Mikhail Prokhorov has been replaced at the helm of the rightist pro-business Civil Platform party by his sister, Irina Prokhorova. The decision, at a closed-door meeting, scotches speculation that freed ex-tycoon Mikhail Khodorkovsky could get the job.
Irina Prokhorova, appointed under the party’s leadership rotation
program, announced that first on the Civil Platform’s agenda
under her leadership would be providing a list of candidates for
the Moscow City Council election, scheduled for September 2014.
Mikhail Prokhorov has characterized his sister as “an outstanding leader, who has credibility among different segments of Russian society.”
“Irina is one of the cultural leaders of the Russian capital, an independent politician with a clear vision of ways to develop social and human capital,” the businessman wrote on his LiveJournal page.
According to Prokhorov, Russia is facing rapid radicalization as the government and opposition are fighting each other with same outdated, Soviet-era means.
In those conditions, the businessman views his sister as “an ideal candidate for the challenging and responsible role” of heading the Civil Platform, which he sees as a “third force,” consolidating reasonable and creative people within the country and preventing further division in the society.
Irina Prokhorova is well known for her cultural and charity activities. She is the editor-in-chief of the Novoye Literaturnoye Obozrenie literature magazine and the head of the Mikhail Prokhorov charity foundation.
The 57-year-old hit the spotlight during the 2012 presidential race when she was her brother’s authorized representative, helping him finish third with 7.98 per cent of the vote.
Mikhail Prokhorov stressed that the change at the top doesn’t mean that he’ll be quitting the party, which he co-founded in June 2012.
It was announced that the billionaire will from now on be in charge of the Civil Platform’s Federal Political Committee.
The leadership rotation program was launched as the party is seeks the most effective management model, he said. The businessman has said Civil Platform wants to avoid an autocratic leadership structure.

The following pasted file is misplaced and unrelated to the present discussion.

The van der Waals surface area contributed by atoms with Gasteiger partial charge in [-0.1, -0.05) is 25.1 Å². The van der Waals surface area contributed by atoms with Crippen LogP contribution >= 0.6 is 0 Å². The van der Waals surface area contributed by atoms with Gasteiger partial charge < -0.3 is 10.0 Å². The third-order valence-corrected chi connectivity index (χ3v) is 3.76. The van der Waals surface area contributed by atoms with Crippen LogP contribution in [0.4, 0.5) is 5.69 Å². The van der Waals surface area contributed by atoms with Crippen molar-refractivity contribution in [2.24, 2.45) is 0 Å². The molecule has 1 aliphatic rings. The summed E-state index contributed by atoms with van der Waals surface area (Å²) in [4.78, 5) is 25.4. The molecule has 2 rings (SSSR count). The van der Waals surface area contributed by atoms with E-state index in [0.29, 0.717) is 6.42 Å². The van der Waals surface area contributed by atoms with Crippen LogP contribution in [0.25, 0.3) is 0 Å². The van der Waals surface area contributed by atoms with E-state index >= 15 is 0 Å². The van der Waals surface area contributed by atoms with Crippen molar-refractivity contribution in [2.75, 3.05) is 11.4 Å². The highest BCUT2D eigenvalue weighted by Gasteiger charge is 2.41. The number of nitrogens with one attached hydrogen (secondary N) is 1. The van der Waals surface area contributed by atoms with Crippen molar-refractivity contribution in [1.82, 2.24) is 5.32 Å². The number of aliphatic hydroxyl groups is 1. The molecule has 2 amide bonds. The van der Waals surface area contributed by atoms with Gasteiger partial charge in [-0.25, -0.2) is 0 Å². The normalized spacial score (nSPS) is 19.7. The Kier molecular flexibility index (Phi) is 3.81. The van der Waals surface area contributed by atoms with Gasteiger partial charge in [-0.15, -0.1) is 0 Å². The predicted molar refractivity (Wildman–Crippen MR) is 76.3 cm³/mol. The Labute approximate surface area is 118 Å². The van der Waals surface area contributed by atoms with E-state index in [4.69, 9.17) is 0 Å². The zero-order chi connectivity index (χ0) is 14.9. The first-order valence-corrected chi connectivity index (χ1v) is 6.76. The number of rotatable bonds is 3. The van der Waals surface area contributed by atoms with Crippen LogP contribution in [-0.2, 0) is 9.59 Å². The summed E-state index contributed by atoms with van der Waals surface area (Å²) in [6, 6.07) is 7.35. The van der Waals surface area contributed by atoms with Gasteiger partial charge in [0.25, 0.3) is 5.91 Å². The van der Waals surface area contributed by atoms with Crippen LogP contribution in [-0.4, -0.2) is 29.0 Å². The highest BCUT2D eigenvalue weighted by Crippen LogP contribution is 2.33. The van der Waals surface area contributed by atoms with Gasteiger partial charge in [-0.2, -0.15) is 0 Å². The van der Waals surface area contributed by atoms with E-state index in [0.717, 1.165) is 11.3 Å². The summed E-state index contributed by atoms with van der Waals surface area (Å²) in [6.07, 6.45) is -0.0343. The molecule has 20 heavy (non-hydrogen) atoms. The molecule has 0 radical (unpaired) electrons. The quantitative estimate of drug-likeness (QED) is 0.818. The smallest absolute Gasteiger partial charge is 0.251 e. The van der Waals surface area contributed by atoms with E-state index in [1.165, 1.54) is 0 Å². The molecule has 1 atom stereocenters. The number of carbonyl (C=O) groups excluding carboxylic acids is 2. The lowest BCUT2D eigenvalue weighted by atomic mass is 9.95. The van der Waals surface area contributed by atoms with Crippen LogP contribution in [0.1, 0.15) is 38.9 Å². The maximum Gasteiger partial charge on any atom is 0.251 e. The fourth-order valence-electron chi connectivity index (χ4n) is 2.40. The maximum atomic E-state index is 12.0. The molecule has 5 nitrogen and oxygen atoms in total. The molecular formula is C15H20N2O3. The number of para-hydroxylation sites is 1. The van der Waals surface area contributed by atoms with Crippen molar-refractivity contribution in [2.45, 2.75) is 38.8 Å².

The party stands for the reduction of presidential terms to four years, direct election of governors, and lowering the parliament electoral threshold to 3 percent.
Among its political demands are an independent judicial system, abandonment of arrest as a preventive measure against those who committed economic crimes, as well as signing an integration agreement with the European Union.
The ruling United Russia party has commented on the reshuffle in the Civil Platform, saying that “the change of leadership went on quietly, in the family circle.”
“Perhaps, that’s what democracy looks like from Mikhail Prokhorov’s perspective,” Sergey Neverov, one of the party’s leaders, told the Itar-Tass news agency.
Political analyst Mikhail Kalachev believes that Prokhorov was forced to step down as party leader because his career hasn’t fulfilled his and his followers’ expectations.
“He’s a complete failure as a system politician,” he told Izvestia newspaper, adding that the Civil Platform party “doesn’t channel protest voices anymore.”
Mikhail Prokhorov holds an estimated fortune of around $13 billion, making him the seventh-richest person in Russia and 58th richest in the world, according to Forbes.
Before turning to politics in 2011, Prokhorov headed Norilsk Nickel, the palladium and nickel mining and smelting company; Russia's largest gold producer, Polyus Gold; and private investment fund Onexim Group.
He’s mainly famous in the West for being the owner of the NBA’s Brooklyn Nets and his involvement in the 2007 Courchevel Christmas party scandal – when he was briefly arrested by French police on suspicion of arranging prostitutes for his guests. He was later cleared of all charges.